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Nintendo to close 3DS and Wii U eShops

Nintendo has announced that it will close its 3DS and Wii U eShops next year. It’s a decision that has long been expected, particularly given the Switch’s success, but it has caused a lot of upset nonetheless. Why is Nintendo making this move, and why has the reaction been so critical?

Although the eShops will be discontinued as of late March 2023, closures will begin a lot sooner in a practical sense. 23 May 2022 will be the endpoint for using a credit card to add funds to an eShop account on the 3DS or Wii U, and it will no longer be possible to use an eShop card from 29 August. It will still be possible to redeem download codes until the March 2023 deadline, and users who link their Nintendo Network ID wallet can use the shared balance to purchase content on either system. Nintendo stressed that after late March 2023 and “for the foreseeable future”, it will be possible to redownload games and DLC, receive software updates and experience online play.

 

No-one disputes the practical business reasons for this move by Nintendo, but it has left a lot of gamers unhappy.

 

Now, to a certain extent, this is all very predictable. It costs a lot of money to maintain digital stores and, as the consoles became ever older, this is a tougher job. The 3DS will turn 11 this year, the Wii U 10, so a closure was always on the horizon. These systems will require patches, security, special contracts, updates, and personnel who know how to keep the particular hardware going – it’s a complex set-up in its own right, and less practical in the long-run. Sure, a small number of players still love these systems, but it’s easier for the game companies to just stop operations and look to the future. The Switch has surpassed the Wii, selling more than 100 million units worldwide, so it makes sense that they focus on this greater gamer base.

Nintendo Life spoke to a number of publishers and developers to gauge their views about the closures, and the professionals echoed this position. Dylan Cuthbert of Q-Games said “I think it was predictable that it would have been closed down sooner or later”, while Martin Pichlmair of Broken Rules noted: “I think I never actively thought about this development but neither am I surprised. It’s the logical conclusion of how online stores work in the moment.” Atooi’s Jols Watsham said: “It is sad to know the end of the 3DS and Wii U era is coming to a definitive close in the near future. I always hope for them to endure. But, from a business perspective, it makes sense, honestly. Sales of our games on the 3DS eShop have been very low for the past few years, with most people’s focus being on the Switch. I expect a lot of the reasoning for Nintendo to close the 3DS and Wii U eShops is to shift their resources to other areas within the company that produce money for them.”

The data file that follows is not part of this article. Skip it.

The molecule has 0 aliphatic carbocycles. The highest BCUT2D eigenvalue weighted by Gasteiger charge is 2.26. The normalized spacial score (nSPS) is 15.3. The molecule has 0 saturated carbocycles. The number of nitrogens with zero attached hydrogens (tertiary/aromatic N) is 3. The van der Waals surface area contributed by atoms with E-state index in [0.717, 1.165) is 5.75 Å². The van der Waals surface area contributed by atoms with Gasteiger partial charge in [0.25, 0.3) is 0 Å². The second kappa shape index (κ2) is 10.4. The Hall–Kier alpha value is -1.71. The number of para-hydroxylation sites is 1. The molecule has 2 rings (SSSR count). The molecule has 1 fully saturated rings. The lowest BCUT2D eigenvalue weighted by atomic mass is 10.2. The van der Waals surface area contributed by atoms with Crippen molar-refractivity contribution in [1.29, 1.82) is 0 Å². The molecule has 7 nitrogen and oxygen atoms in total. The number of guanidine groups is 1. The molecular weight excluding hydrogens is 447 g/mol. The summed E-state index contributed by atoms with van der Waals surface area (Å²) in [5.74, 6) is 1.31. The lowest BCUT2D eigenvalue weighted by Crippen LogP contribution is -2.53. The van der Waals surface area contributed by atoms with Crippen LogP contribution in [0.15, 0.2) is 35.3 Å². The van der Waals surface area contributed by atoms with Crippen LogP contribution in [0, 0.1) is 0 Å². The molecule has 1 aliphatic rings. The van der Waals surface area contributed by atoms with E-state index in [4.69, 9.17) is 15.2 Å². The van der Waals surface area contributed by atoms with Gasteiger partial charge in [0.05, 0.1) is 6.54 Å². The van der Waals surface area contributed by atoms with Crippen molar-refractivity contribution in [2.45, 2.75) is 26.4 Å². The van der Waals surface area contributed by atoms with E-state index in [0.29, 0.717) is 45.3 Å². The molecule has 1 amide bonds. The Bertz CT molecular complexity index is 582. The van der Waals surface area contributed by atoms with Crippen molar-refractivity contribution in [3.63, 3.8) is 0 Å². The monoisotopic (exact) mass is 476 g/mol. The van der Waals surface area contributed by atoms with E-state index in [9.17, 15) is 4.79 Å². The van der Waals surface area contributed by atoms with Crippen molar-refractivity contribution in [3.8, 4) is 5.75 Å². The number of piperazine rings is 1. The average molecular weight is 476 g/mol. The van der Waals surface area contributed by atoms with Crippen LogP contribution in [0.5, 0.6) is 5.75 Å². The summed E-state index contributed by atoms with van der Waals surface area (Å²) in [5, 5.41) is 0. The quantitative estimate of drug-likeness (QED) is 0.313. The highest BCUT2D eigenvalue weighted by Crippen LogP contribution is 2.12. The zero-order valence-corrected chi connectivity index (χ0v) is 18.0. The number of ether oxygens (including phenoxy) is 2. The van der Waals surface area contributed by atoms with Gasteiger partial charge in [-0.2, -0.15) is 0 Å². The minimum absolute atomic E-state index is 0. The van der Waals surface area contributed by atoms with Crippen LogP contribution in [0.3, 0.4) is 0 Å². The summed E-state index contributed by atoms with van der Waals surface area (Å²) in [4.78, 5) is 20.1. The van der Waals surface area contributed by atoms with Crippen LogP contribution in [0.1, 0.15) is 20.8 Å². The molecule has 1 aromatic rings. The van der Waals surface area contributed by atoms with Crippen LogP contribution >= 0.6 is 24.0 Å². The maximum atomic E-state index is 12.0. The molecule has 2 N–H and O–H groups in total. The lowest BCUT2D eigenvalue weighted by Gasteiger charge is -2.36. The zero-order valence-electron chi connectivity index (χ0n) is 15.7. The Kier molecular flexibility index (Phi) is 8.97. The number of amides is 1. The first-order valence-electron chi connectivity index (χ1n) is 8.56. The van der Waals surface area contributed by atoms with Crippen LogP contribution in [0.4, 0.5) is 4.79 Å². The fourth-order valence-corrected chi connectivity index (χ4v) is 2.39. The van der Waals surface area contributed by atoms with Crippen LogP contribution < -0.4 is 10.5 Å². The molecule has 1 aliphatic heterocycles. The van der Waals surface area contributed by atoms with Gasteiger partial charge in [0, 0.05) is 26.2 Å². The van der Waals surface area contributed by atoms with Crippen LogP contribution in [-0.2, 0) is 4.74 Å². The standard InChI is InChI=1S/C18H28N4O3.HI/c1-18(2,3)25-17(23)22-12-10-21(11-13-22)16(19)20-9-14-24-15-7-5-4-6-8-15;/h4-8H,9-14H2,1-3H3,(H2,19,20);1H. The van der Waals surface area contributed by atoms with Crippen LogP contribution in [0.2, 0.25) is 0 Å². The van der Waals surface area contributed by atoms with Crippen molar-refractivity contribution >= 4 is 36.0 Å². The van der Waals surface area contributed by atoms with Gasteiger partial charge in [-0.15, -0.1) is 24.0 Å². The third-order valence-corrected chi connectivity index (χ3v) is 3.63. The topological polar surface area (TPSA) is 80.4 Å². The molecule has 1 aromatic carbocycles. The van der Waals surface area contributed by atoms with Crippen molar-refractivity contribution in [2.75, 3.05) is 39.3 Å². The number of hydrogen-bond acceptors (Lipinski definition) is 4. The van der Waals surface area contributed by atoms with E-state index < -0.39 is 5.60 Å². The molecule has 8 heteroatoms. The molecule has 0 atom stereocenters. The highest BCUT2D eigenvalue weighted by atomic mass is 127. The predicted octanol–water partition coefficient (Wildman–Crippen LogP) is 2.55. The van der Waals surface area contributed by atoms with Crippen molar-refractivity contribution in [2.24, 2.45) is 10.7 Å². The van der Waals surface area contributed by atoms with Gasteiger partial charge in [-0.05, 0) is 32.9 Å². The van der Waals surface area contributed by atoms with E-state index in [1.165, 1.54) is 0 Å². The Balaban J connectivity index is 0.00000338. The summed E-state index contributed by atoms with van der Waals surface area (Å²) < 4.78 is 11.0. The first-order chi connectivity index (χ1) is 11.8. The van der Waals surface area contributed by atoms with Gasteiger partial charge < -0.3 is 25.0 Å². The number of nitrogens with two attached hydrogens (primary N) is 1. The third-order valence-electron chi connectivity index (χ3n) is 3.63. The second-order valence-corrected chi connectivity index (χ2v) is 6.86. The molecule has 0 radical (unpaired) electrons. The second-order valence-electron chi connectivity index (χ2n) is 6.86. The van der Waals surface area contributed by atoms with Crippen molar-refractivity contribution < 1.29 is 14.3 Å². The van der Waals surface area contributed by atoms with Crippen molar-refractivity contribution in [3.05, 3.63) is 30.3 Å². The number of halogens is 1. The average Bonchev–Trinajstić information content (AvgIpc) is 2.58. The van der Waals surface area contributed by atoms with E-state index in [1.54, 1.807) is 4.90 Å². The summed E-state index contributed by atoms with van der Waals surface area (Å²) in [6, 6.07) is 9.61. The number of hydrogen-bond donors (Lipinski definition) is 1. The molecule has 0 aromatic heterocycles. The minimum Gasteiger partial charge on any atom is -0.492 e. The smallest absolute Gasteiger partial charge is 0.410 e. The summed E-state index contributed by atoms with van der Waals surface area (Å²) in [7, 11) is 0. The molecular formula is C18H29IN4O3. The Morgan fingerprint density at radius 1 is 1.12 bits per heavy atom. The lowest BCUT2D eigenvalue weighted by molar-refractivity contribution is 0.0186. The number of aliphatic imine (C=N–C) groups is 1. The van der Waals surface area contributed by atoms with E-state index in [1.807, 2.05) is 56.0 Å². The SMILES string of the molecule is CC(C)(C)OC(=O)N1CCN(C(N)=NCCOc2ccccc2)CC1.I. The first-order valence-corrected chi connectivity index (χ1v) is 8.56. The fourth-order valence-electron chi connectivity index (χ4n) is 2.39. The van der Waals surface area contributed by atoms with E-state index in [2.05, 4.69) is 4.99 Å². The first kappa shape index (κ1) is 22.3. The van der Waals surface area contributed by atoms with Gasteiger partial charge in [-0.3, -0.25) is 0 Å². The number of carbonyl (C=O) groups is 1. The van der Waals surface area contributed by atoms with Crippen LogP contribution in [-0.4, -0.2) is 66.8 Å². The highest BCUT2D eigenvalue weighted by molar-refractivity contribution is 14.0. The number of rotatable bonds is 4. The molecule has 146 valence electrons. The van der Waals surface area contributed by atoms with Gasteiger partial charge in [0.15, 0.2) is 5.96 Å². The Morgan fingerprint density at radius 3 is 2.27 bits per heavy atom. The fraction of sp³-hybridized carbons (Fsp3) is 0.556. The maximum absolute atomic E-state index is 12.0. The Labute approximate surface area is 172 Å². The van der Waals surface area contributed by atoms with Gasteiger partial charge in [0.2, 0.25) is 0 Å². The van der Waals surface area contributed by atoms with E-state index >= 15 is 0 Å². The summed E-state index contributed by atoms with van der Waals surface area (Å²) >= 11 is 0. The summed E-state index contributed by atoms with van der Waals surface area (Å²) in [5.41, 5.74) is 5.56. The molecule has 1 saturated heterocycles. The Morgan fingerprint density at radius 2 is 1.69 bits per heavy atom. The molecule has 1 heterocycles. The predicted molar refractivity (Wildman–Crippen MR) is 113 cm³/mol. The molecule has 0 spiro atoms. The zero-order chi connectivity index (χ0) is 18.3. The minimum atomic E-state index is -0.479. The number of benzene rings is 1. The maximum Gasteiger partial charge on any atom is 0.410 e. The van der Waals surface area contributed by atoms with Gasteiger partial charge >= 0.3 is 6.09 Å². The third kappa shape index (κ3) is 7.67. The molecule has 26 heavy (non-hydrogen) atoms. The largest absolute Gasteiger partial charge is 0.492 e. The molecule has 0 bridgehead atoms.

No-one disputes the practical business reasons for this move by Nintendo, but it has left a lot of gamers unhappy. The company said (in an associated FAQ that it has since deleted) that it “currently [has] no plans to offer classic content in other ways”, and if you don’t snap up these games on the 3DS or Wii U now, you will likely miss out on your opportunity to play them unless a developer ports them to a new platform. The Switch is not backward compatible, and its own library of games boasts two major issues – it’s much smaller than the 3DS and Wii U’s (by at least 350 games), and it’s locked behind the subscription service Nintendo Switch Online (NSO). You can access games paying for NSO, but you don’t own them.

 

The 3DS and Wii U had a phenomenal library of previous games – I get that the shop would need to close at some point, but why gut the contents too?

 

If you want to buy a physical copy of one of these games, good luck – the supply is scarce, and the prices are often ludicrous (and that’s before this announcement). And, of course, this comes with the issue of needing a console that can actually play the game – if you want to play The Legend of Zelda: The Minish Cap, for example, you’ll need a costly GBA cartridge and then a compatible console. It’s worth stressing, though, that many of these games were digital platform exclusives, so even this option doesn’t resolve the problem.

This decision was always on the cards, but Nintendo has handled it poorly. If there are any games you want to play on either console, don’t waste time – get them now, while you still can (this article has some good suggestions). And reel at Nintendo’s seeming lack of interest in preserving its impressive heritage, and its apparent disdain for physical media. The 3DS and Wii U had a phenomenal library of previous games – I get that the shop would need to close at some point, but why gut the contents too?

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